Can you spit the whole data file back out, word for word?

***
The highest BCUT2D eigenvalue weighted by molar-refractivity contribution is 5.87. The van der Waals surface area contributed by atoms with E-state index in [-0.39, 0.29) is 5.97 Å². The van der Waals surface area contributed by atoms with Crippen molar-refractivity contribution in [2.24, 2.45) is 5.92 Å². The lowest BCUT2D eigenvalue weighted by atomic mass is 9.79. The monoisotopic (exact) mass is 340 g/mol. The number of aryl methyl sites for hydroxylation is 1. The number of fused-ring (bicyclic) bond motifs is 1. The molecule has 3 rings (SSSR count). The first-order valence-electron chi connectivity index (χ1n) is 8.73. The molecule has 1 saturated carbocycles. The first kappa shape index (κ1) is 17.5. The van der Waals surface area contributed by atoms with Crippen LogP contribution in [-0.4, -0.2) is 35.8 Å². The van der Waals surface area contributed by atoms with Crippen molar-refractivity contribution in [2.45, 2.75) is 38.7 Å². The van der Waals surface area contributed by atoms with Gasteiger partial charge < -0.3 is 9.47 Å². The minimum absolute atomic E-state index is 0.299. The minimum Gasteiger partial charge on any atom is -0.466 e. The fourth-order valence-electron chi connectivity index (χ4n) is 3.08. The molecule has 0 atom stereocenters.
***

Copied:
The highest BCUT2D eigenvalue weighted by molar-refractivity contribution is 5.87. The van der Waals surface area contributed by atoms with E-state index in [-0.39, 0.29) is 5.97 Å². The van der Waals surface area contributed by atoms with Crippen molar-refractivity contribution in [2.24, 2.45) is 5.92 Å². The lowest BCUT2D eigenvalue weighted by atomic mass is 9.79. The monoisotopic (exact) mass is 340 g/mol. The number of aryl methyl sites for hydroxylation is 1. The number of fused-ring (bicyclic) bond motifs is 1. The molecule has 3 rings (SSSR count). The first-order valence-electron chi connectivity index (χ1n) is 8.73. The molecule has 1 saturated carbocycles. The first kappa shape index (κ1) is 17.5. The van der Waals surface area contributed by atoms with Crippen LogP contribution in [-0.4, -0.2) is 35.8 Å². The van der Waals surface area contributed by atoms with Crippen molar-refractivity contribution in [2.45, 2.75) is 38.7 Å². The van der Waals surface area contributed by atoms with Gasteiger partial charge < -0.3 is 9.47 Å². The minimum absolute atomic E-state index is 0.299. The minimum Gasteiger partial charge on any atom is -0.466 e. The fourth-order valence-electron chi connectivity index (χ4n) is 3.08. The molecule has 0 atom stereocenters.